Napoleon
  • Napoleon photograph
  • Napoleon photograph
  • Napoleon photograph

Napoleon: The Foal Born W/ Underdeveloped Bones

History


While all life may be considered a miracle, some births are extra miraculous. Napoleon, an Irish Sport/Hunter colt, was not able to stand or nurse on his own after being born, and had a worsening case of diarrhea. Despite being born three weeks past his due date, radiographs taken by Napoleon’s primary care veterinarian showed that his leg bones had not fully formed.
Napoleon's radiograph showing poorly formed bones.
Napoleon's radiograph showing poorly formed bones.
Additionally, his mother’s placenta had strange coloring, which suggested placentitis, which is a uterine infection. Owner Martha Denver and her veterinarian tried to bottle feed Napoleon, but to no avail. So, just 12 hours after being born, Denver brought Napoleon to the MSU Veterinary Medical Center.

Arrival at MSU’s Pegasus Critical Care Facility


At MSU, Napoleon was admitted to the Pegasus Critical Care facility, where clinicians from the Emergency and Critical Care Service ran more diagnostic tests. Napoleon was diagnosed with sepsis and bronchopneumonia in addition to the placentitis and incomplete ossification, or incomplete bone growth.

It was a tough situation, and Napoleon—who still hadn’t been named at the time—had less than a 40 percent chance of survival. “Dr. Holcombe named him,” says Denver. “I told her I didn’t want to know his name until we knew he would make it.” That took time.

Treatment


Napoleon was initially treated with a plasma transfusion, broad spectrum antimicrobials, and intravenous fluids, as well as intravenous nutrition. After two days, Napoleon’s diarrhea had resolved, and he was placed on strict bed rest for two weeks. During this time, Napoleon required a foal sitter to be with him 24/7 to minimize further crushing of the delicate bone structures while they developed.

Two weeks later, the team fit Napoleon with fiberglass tube casts that allowed him to stand without crushing his knee bones as they continued to form. Because the casts had to immobilize his legs, Napoleon’s tendons, ligaments, and muscles had not yet strengthened. The team worked with Napoleon using step-down splints, leg bandages, and passive range of motion exercises to facilitate proper tendon development without stressing his bones.

Rehabilitation


Then, Napoleon began using MSU’s underwater treadmill in the Dr. Elwood and Linda Collins Rehabilitation Center.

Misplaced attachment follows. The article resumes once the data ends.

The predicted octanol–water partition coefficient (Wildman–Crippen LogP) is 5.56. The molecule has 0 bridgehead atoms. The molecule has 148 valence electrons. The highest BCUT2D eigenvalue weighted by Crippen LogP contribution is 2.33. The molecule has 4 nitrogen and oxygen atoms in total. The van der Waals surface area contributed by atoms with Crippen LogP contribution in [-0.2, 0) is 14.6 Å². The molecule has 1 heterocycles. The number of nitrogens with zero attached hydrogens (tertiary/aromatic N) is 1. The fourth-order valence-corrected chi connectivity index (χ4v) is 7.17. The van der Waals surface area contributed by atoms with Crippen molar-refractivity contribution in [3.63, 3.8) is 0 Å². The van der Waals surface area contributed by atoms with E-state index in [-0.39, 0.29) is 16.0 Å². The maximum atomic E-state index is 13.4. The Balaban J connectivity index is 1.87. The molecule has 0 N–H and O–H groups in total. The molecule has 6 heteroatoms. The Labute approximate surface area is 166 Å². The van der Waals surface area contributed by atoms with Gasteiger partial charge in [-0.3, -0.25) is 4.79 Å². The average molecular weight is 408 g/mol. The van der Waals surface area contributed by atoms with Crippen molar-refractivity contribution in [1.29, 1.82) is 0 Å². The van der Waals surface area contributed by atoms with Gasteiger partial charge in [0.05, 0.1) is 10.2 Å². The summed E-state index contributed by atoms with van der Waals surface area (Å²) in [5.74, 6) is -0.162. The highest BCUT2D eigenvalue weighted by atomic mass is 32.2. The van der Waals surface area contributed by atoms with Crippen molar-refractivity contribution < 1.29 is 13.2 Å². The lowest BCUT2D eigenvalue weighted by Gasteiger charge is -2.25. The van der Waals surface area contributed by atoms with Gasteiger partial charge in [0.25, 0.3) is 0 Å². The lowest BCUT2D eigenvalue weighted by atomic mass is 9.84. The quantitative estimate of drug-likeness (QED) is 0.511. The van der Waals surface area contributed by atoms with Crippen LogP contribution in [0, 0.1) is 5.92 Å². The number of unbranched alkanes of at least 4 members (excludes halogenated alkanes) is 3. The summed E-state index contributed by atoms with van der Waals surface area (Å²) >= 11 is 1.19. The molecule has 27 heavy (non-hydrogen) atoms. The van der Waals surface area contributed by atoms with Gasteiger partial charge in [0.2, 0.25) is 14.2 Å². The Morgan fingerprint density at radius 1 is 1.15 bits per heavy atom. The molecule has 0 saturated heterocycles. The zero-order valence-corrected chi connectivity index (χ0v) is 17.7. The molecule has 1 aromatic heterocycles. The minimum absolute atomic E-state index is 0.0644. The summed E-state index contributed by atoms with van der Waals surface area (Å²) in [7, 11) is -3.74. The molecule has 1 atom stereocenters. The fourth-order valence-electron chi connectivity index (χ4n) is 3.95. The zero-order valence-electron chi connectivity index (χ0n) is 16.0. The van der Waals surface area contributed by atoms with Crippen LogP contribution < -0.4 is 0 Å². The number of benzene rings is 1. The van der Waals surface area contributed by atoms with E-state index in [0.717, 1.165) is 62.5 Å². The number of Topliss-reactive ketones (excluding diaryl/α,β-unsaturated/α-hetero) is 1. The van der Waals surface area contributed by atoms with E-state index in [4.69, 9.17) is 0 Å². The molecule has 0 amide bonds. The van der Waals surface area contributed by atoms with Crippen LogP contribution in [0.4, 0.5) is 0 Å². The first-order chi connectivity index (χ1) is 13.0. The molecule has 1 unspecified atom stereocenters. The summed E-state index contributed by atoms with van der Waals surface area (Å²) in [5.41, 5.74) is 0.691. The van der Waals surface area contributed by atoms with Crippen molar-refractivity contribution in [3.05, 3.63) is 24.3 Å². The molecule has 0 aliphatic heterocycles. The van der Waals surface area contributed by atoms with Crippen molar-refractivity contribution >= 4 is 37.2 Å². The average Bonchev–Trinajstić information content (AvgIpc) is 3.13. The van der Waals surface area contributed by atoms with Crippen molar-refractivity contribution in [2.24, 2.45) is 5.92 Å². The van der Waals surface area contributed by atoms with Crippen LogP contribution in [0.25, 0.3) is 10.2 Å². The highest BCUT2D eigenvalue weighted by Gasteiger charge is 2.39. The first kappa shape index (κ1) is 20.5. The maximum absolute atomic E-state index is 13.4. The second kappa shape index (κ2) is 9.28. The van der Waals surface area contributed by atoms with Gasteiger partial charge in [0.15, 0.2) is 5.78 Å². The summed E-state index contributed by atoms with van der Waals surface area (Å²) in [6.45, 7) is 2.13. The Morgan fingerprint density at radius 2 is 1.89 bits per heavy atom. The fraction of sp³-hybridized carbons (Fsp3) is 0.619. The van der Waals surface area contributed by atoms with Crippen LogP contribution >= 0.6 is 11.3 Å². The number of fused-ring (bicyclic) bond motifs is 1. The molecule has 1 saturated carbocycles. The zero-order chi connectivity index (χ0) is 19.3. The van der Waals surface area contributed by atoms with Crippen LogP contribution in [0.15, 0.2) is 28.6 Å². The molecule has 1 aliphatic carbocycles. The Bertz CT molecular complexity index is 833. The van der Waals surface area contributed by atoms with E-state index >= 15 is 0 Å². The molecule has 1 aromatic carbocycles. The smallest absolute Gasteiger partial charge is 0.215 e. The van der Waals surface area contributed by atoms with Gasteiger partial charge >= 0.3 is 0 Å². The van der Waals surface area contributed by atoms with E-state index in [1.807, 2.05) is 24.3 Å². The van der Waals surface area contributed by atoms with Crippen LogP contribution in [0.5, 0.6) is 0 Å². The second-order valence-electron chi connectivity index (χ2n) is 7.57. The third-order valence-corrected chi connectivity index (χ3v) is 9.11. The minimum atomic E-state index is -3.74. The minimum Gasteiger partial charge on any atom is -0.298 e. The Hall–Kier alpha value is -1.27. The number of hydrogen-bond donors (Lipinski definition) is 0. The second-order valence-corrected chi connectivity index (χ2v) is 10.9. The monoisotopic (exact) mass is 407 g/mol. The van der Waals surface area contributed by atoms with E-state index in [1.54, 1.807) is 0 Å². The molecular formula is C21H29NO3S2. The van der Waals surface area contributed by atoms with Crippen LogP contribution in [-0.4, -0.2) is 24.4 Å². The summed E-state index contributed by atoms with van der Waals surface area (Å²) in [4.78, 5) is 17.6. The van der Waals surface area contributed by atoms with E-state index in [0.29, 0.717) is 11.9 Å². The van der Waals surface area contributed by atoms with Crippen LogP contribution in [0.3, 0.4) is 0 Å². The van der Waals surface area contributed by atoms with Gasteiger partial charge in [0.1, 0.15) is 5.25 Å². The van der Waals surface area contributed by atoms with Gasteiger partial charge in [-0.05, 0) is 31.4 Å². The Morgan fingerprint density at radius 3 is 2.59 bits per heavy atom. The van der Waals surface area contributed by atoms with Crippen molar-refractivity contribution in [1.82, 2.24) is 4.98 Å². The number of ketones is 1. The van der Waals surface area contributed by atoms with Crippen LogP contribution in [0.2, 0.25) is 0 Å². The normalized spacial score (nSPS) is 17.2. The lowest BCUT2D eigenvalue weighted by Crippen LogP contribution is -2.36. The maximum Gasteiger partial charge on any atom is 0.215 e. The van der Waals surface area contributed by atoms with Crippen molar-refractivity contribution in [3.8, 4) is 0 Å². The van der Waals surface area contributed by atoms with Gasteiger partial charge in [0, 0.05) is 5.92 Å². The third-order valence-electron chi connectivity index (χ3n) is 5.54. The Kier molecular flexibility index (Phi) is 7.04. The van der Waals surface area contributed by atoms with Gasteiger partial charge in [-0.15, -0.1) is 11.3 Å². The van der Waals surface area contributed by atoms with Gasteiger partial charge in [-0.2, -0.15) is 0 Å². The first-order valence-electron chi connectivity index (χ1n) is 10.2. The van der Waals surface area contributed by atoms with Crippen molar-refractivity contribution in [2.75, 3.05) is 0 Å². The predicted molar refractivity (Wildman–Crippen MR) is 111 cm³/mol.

Dr Jamie Kopper working with Napoleon in the underwater treadmill
Dr. Jamie Kopper working with Napoleon in the underwater treadmill.
This allowed him to walk with 80 percent less weight-bearing impact on his joints and bones. Napoleon was a hydrotherapy master.
After one month of progress Napoleons bone structures had improved
After one month of progress, Napoleon's bone structures had improved.
He walked on the underwater treadmill for 30 minutes per day, 5 days per week, and almost reached a full trot. He continued his hydrotherapy for less than two weeks.

Finally, after one month of progress, another set of radiographs were taken which revealed that Napoleon's bone structures had improved. Nepoleon was discharged with careful monitoring, diet, and housing instructions.

Current Status


Napoleon’s treatment and recovery were multi-faceted, extensive, and took a long time. But Denver says MSU kept her informed. “The communication was great,” says Denver. “The team kept me updated every step of the way.” Denver says that since being home, Napoleon is doing well.

From “Newborn Foal with Underdeveloped Bones Uses Underwater Treadmill to Recover”. June 2017, Vetschool Tails, Michigan State University College of Veterinary Medicine. Reprinted with permission. https://cvm.msu.edu/vetschool-tails/newborn-foal-with-underdeveloped-bones-uses-underwater-treadmill-to-recover.

About Michigan State University (MSU) Veterinary Medical Center


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The MSU Veterinary Medical Center (VMC), located on MSU's campus in East Lansing, Michigan, offers a Large Animal Clinic that provides a variety of equine services, including emergency care, internal medicine, sports medicine, integrative medicine, and surgery. The MSU Equine Service is a leader in equine disease research and applying research findings and new techniques into practice. The MSU Large Animal Clinic is equipped with full service triage facilities, radiography, MRI, CT, ultrasonography, endoscopy/gastroscopy, arthroscopy and 4 operating rooms with induction and recovery suites. Intensive care is provided by dedicated, compassionate specialist and nurses, including board certified criticalist, internists, surgeons, anesthetists, and radiologists.

For more information, visit www.cvm.msu.edu.

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